ESRC Postdoctoral position in Prison Design and Carceral Geography

As part of a new ESRC research project, Yvonne Jewkes and I are recruiting a full-time Postdoctoral Researcher to work at the Department of Criminology, University of Leicester. The position is a fixed term contract for 34 months from March 2014.

For full details and information on how to apply, please see the ad on Leicester’s website here.

The study aims to investigate developments in the design of prisons, exploring the propositions that punishment is manifested architecturally, that ‘good’ prison design need not cost any more than ‘bad’ design, that architecture, design and technology (ADT) may impact on prisoners’ emotional and psychological reactions to incarceration, including their behaviour, their willingness to engage with regimes and their capacity to build positive relations with other prisoners and staff, and that ADT may significantly influence prisoners’ prospects of rehabilitation and reintegration into society on release. The study is guided by two overarching research questions:

(1) What are the predominant considerations and penal philosophies underpinning the design of the internal and external spaces of recently commissioned and built prisons in England and Wales?

(2) What impact does the architecture, design, and technology (ADT) of prisons have on the experience of imprisonment, on the behaviour of those who occupy and move through carceral spaces, and on staff-prisoner and staff-management relationships?

In order to investigate (2) the study will explore the experience of stakeholders, including prisoners, prison staff, visitors and local residents, in comparative contexts (the UK and north-west Europe). The project involves collaboration with a range of academics and other experts in the UK, Norway, Denmark, Belgium and Iceland.

The project will take a mixed methods approach and the successful applicant will undertake approximately 50% of the data generation, conducting face-to-face interviews with prisoners and prison personnel, transcribing interviews, NVivo coding of transcriptions, data inputting and interpretation. The PDRA will also carry out other related research, administrative and writing functions under the guidance and supervision of the PI and CI. She or he will be expected to work with the PI and CI on the production of journal articles and a monograph, while participating in other parts of the research project, such as organising a symposium and producing reports and other publications.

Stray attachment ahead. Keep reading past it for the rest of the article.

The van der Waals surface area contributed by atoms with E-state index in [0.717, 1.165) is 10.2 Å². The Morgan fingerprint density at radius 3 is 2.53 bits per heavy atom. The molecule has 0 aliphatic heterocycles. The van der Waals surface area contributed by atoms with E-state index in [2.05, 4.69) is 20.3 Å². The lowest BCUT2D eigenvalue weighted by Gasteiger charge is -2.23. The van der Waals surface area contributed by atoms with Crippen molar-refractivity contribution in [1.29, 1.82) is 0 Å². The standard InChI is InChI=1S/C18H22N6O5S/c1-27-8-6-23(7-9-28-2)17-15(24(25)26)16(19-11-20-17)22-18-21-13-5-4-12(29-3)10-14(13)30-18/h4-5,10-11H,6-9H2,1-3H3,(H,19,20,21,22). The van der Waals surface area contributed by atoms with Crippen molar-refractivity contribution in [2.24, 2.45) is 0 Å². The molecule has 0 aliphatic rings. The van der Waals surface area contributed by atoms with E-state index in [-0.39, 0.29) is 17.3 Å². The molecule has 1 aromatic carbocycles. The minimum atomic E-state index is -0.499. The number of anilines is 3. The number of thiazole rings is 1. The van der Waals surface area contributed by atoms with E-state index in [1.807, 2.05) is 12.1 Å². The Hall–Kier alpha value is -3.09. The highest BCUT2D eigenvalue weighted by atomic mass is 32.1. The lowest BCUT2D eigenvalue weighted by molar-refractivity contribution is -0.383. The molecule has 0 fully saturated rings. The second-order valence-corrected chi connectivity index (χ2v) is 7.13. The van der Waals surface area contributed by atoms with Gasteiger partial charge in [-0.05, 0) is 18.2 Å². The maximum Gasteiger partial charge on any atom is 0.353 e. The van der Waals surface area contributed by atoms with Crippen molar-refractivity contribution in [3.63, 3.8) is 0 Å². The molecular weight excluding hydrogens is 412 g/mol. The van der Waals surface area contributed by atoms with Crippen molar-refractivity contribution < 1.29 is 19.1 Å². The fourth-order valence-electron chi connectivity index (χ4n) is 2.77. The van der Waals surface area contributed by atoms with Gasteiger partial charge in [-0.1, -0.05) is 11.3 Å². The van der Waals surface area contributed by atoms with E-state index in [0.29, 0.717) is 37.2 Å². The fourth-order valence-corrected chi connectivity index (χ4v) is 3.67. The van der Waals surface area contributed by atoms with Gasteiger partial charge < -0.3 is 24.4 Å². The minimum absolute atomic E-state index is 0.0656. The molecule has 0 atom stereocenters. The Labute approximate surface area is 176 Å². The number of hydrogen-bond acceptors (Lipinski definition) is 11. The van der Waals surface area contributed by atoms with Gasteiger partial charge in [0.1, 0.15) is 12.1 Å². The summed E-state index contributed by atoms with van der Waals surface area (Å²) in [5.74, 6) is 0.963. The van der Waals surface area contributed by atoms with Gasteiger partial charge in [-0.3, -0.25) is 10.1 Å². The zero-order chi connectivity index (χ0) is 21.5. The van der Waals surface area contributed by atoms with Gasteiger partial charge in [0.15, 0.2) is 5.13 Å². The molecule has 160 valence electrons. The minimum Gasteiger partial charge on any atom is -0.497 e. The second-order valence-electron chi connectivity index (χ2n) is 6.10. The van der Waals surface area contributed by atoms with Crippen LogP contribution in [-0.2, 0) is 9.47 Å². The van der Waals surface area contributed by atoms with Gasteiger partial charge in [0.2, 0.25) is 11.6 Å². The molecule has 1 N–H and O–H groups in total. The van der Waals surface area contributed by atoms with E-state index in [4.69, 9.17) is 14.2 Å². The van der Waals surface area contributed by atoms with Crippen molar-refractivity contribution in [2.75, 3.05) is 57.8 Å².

The person appointed to this post will be expected to play a major role in the conducting and successful completion of ESRC funded study

“Fear-suffused environments” or potential to rehabilitate? Prison architecture, design and technology and the lived experience of carceral spaces. She or he will:

  • Conduct fieldwork in two prisons in the UK and in two prisons in Europe
  • Gather statistical data
  • Conduct interviews with prisoners and staff
  • Be in charge of data storage, coding and preliminary analysis
  • Have some administrative responsibilities, including arranging fieldwork, identifying and reviewing relevant literature, contributing to some research outputs.

In addition he or she will:

  • Be encouraged to present and publish research findings independently as well as in collaboration with the principal and co-investigator
  • Co-organize a symposium to be held at the end of the study
  • Be capable of working independently and contributing ideas to the development of the project
  • Present papers on their research at academic and policy-maker/practitioner conferences
  • Make specific contributions to written reports and grant applications
  • Help develop and manage the project website
  • Attend team meetings and other relevant meetings


  • A doctorate which has been successfully examined or has been submitted for examination by end of January 2014. The doctorate will be in Criminology, Sociology, Carceral Geography or a related Social Science discipline
  • Experience of conducting ethnographic research in prisons (including applying for access through the usual channels)
  • An academic publication record, commensurate with stage of career
  • The ability or potential to produce published work which will make a significant contribution to criminological knowledge or debate
  • The ability or potential to produce published work for policy and/or practitioner audiences
  • Excellent research skills
  • Willingness to learn new skills and techniques
  • Excellent written and oral communication skills
  • Excellent organization and planning skills, including personal time/task management
  • Strong IT skills and familiarity with qualitative software including NVivo and EndNote